3.5.6 Layered Textures

It is possible to create a variety of special effects using layered textures. A layered texture consists of several textures that are partially transparent and are laid one on top of the other to create a more complex texture. The different texture layers show through the transparent portions to create the appearance of one texture that is a combination of several textures.

You create layered textures by listing two or more textures one right after the other. The last texture listed will be the top layer, the first one listed will be the bottom layer. All textures in a layered texture other than the bottom layer should have some transparency. For example:

  object {
    texture {T1}  // the bottom layer
    texture {T2}  // a semi-transparent layer
    texture {T3}  // the top semi-transparent layer

In this example T2 shows only where T3 is transparent and T1 shows only where T2 and T3 are transparent.

The color of underlying layers is filtered by upper layers but the results do not look exactly like a series of transparent surfaces. If you had a stack of surfaces with the textures applied to each, the light would be filtered twice: once on the way in as the lower layers are illuminated by filtered light and once on the way out. Layered textures do not filter the illumination on the way in. Other parts of the lighting calculations work differently as well. The results look great and allow for fantastic looking textures but they are simply different from multiple surfaces. See stones.inc in the standard include files directory for some magnificent layered textures.

Note: in versions predating POV-Ray 3.5, filter used to work the same as transmit in layered textures. It has been changed to work as filter should. This can change the appearance of "pre 3.5" textures a lot. The #version directive can be used to get the "pre 3.5" behaviour.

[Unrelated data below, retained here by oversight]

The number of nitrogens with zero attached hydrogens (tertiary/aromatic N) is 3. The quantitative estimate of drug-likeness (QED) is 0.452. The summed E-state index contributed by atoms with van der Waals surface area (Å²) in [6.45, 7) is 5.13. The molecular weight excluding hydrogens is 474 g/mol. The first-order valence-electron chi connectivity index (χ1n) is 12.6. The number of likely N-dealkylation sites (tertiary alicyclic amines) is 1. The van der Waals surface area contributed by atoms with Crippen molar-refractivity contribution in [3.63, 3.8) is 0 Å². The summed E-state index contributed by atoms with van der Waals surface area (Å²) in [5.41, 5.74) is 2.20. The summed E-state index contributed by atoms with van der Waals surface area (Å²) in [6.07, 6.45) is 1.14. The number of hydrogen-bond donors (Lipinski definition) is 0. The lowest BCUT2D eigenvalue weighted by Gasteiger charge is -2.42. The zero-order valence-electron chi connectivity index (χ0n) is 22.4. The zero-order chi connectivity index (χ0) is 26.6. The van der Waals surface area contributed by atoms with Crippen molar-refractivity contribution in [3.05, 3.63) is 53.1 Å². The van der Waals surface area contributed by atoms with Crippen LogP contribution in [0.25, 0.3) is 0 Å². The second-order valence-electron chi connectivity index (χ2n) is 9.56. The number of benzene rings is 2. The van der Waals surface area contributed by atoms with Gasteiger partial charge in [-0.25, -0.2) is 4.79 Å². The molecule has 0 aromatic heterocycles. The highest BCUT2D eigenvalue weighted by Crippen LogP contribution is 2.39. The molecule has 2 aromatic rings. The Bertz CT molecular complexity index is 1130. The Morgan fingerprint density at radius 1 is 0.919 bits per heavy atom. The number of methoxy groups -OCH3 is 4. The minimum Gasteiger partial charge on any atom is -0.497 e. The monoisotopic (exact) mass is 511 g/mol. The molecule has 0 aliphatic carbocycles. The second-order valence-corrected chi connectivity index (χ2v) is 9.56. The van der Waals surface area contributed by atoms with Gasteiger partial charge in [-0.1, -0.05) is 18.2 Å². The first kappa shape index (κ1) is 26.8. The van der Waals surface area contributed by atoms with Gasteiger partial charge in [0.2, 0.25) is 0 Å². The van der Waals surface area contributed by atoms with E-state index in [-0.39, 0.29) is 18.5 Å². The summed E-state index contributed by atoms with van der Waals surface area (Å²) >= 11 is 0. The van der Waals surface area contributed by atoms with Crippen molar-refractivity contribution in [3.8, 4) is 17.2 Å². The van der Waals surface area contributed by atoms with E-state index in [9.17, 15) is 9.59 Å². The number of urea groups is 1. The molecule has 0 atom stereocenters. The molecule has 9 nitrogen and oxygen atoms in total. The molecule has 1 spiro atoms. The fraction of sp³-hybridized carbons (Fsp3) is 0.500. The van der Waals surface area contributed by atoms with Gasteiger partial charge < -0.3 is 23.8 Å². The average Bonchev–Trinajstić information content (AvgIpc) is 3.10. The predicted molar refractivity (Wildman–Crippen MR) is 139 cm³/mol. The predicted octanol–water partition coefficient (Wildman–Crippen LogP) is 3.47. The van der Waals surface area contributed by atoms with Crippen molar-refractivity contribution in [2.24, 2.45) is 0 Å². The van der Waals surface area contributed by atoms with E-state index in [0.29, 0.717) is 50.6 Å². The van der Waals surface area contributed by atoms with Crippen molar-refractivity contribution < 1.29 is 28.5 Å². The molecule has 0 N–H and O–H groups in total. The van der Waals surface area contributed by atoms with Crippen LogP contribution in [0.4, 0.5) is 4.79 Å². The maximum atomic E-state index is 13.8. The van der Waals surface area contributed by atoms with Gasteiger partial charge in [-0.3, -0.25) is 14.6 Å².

Note: layered textures must use the texture wrapped around any pigment, normal or finish statements. Do not use multiple pigment, normal or finish statements without putting them inside the texture statement.

Layered textures may be declared. For example

  #declare Layered_Examp =
    texture {T1}
    texture {T2}
    texture {T3}

may be invoked as follows:

  object {
    texture {
      // Any pigment, normal or finish here
      // modifies the bottom layer only.

Note: No macros are allowed in layered textures. The problem is that if a macro would contain a declare the parser could no longer guess that two or more texture identifiers are supposed to belong to the layered texture and not some other declare.

If you wish to use a layered texture in a block pattern, such as checker, hexagon, or brick, or in a material_map, you must declare it first and then reference it inside a single texture statement. A patterned texture cannot be used as a layer in a layered texture however you may use layered textures as any of the textures contained within a patterned texture.